Gestational metabolic syndrome and neonatal anthropometric indices: a prospective cohort study
Background and aim
There is limited knowledge about the effect of maternal metabolic syndrome (MetS) on the anthropometric parameters of newborns. Therefore, the authors aimed to evaluate the association between MetS in the first trimester of pregnancy with weight and height of the newborn.
This prospective cohort study was conducted on 455 pregnant women in Tehran during their first trimester of pregnancy. MetS was defined as the coexistence of three or more of the following criteria: fasting blood sugar (FBS) level ≥92 mg/dl, blood pressure ≥130.85 mm/hg, triglyceride ≥150 mg/dl, high density lipoprotein ≤50 mg/dl, and body mass index (BMI) ≥30 kg/m2. All participants were followed up to childbirth. After birth, the baby's weight and height data were collected from the birth certificate.
Linear regression analysis showed FBS (ß: 0.100, p-value: 0.038), BMI (ß: 0.139, p-value: 0.004), and MetS (ß: -0.122, p-value: 0.015) were significantly associated with birth weight but no statistically significant results were found for birth height.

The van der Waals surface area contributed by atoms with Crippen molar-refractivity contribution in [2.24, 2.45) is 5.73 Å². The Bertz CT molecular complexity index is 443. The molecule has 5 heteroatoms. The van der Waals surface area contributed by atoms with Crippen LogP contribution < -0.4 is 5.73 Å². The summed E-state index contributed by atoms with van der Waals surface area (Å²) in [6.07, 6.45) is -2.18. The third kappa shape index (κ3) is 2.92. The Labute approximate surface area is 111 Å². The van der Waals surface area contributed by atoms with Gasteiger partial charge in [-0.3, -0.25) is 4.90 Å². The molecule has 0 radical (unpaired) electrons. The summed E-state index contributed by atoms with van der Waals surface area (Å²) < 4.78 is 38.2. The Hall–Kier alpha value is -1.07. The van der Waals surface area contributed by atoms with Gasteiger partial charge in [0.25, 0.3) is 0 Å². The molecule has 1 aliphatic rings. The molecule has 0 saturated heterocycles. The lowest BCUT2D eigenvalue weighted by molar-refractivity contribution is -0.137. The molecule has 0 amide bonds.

MetS and some of its components in pregnancy can affect birth weight of neonates.
Metabolic syndrome (MetS) is defined as a combination of central abdominal (visceral) obesity, glucose intolerance, insulin resistance, dyslipidemia and hypertension (Mohsenzadeh-Ledari et al, 2019). This syndrome is a cluster of physiological abnormalities that accelerate the risk of type 2 diabetes, atherosclerotic cardiovascular disease (Niyaty et al, 2020), some cancers, and chronic kidney disease in the adult population (Grieger et al, 2018).
The prevalence of MetS has significantly increased throughout the world over the recent years (Lee et al, 2018). Based on the results of a meta-analysis study in Iran, the prevalence of MetS was 25% its prevalence in men (26.9%) was lower than in women (35.7%) (Ostovar et al, 2017). The prevalence of MetS has increased because of the increased prevalence of obesity (O'Neill and O'Driscoll, 2015).
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